Reason #3: To hear for yourself the Orthodox Jewish speaker’s views on forgiveness.
Peta Pellach of the Elijah Interfaith Institute in Jerusalem gave an inspiring presentation of forgiveness in Judaism that is not to be missed. Click here to watch Ms. Pellach’s presentation.
Reason #4: To hear for yourself the Christian speaker’s views on forgiveness..
Monsignor Mariano Fazio, Vicar General of Opus Dei and a long-time personal friend of Pope Francis, discusses his views on forgiveness. Click here to watch Msgr. Fazio’s presentation. Author of more than 20 books, Msgr. Fazio’s newest book is titled Pope Francis: Keys to His Thought.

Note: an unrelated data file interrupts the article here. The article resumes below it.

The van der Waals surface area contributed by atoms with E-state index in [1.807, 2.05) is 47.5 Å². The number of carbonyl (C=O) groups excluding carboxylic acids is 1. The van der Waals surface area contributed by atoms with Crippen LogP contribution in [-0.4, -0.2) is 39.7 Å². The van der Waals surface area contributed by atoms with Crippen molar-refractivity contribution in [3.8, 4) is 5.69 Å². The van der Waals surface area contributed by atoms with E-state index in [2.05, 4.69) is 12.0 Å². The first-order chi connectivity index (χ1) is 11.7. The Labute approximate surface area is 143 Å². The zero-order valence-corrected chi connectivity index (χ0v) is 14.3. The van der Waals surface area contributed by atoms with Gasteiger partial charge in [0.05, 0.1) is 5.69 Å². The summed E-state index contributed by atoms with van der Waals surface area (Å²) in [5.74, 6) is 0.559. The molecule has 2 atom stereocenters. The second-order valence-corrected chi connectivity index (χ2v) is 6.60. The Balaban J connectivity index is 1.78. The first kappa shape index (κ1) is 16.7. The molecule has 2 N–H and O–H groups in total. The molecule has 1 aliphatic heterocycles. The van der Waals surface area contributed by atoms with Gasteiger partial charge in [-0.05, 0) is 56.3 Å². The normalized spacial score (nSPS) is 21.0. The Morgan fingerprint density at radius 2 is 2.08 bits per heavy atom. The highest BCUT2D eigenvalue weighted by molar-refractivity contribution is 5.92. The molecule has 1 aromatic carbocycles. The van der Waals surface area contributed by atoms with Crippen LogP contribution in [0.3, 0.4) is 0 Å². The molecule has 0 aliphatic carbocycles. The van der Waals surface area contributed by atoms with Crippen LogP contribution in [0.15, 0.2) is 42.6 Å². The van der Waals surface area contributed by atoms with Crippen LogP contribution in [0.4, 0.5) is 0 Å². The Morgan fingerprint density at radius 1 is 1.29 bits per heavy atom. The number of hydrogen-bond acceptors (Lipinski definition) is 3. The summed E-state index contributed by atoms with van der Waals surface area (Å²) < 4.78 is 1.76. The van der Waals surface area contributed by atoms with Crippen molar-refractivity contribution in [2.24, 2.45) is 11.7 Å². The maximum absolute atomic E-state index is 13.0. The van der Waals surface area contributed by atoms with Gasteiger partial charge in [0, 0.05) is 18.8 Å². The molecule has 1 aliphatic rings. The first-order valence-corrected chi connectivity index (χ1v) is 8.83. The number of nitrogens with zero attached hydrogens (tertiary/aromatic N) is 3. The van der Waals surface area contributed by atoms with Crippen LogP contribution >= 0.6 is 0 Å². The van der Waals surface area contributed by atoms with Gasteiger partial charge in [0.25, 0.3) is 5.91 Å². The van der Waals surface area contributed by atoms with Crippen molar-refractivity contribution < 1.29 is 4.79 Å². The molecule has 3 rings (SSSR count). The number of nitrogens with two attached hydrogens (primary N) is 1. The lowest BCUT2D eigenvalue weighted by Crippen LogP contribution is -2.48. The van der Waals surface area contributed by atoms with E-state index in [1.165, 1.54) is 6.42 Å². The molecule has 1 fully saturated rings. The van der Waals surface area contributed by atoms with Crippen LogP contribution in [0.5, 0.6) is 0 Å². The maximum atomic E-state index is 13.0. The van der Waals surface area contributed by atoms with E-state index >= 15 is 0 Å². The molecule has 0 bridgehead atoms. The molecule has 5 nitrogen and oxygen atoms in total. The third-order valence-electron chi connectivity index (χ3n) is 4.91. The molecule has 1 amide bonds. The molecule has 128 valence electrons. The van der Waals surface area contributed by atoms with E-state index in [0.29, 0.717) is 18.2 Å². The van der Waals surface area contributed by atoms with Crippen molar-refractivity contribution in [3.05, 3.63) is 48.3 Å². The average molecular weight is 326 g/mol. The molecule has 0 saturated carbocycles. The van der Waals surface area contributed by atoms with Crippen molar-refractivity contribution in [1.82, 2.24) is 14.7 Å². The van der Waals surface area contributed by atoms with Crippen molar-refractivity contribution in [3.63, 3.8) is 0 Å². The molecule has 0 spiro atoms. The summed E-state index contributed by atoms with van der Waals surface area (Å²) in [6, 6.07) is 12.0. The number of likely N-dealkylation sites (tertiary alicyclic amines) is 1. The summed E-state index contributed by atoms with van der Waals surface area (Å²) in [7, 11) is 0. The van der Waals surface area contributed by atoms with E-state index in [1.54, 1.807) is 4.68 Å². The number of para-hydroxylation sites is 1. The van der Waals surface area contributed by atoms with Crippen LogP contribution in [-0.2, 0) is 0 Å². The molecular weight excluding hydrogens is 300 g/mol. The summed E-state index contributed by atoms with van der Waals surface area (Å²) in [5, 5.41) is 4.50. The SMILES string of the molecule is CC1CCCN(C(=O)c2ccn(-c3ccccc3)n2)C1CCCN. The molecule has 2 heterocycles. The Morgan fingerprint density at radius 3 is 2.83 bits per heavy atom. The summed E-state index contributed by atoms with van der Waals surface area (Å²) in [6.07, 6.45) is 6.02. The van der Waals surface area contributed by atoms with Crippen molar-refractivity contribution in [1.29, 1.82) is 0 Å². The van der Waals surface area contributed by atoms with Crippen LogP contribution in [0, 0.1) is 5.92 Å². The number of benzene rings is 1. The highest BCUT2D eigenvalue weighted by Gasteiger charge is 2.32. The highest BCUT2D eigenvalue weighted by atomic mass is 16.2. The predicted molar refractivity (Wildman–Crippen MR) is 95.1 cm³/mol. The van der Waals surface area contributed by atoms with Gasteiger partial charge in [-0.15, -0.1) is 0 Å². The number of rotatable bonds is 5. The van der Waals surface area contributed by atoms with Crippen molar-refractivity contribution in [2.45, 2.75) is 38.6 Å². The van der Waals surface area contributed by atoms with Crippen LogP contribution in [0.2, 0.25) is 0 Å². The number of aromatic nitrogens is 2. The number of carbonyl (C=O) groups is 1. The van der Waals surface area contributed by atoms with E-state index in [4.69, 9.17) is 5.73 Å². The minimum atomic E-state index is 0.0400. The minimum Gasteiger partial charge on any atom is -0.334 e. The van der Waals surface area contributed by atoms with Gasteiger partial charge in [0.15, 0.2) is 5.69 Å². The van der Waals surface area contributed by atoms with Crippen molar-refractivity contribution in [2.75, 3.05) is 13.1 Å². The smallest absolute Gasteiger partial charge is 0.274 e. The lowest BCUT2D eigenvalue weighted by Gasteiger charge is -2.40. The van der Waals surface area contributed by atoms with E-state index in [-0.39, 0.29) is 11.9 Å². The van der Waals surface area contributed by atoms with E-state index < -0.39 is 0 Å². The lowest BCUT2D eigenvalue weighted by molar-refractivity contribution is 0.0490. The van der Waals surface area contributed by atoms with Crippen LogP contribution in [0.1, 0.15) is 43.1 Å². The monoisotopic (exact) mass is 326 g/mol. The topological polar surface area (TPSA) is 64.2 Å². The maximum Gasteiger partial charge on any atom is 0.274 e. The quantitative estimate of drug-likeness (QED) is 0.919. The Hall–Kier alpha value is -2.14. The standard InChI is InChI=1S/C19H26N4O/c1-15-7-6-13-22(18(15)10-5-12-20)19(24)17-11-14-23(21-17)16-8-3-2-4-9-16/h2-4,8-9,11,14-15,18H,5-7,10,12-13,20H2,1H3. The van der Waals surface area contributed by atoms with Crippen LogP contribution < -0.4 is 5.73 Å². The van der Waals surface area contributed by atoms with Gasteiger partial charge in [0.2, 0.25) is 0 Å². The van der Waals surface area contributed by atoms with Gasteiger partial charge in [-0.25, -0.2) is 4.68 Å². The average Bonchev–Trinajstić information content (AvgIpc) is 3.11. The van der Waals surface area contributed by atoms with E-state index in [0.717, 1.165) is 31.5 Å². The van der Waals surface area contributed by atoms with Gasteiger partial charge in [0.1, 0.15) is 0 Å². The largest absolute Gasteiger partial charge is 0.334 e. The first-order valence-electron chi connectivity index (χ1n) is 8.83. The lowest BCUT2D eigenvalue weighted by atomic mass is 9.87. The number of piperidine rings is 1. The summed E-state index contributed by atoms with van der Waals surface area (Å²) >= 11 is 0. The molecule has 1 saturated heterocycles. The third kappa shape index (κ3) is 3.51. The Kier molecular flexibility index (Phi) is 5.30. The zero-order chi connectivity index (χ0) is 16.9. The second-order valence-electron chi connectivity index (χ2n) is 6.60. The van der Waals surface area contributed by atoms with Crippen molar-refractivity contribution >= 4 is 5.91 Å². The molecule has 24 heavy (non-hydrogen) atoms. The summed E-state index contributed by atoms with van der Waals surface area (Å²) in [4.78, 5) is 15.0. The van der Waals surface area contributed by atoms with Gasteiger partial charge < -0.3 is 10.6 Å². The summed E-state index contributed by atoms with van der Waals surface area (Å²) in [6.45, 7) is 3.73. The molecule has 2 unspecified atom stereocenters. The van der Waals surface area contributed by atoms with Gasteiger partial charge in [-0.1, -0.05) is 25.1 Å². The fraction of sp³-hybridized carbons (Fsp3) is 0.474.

We extend our thanks and appreciation to our conference partner Forgive4Peace for helping us make it possible.
and Panel Discussion
Saturday, March 10, 2018
2:00 pm – 5:00 pm
330 N. Orchard St.
Madison, WI 53715
The 69-minute documentary film will be followed by Q&A with director, Julie Mallozzi, and a panel discussion with individuals working on or participating in restorative justice initiatives in the Madison area. This event is being hosted by Dane County TimeBank and is being co-sponsored by organizations that include the International Forgiveness Institute.
Click here for more info about the film and to watch the trailer.
Click here for information on the Director’s Q&A and Panel Discussion.
Click here for a list of other screenings throughout the country.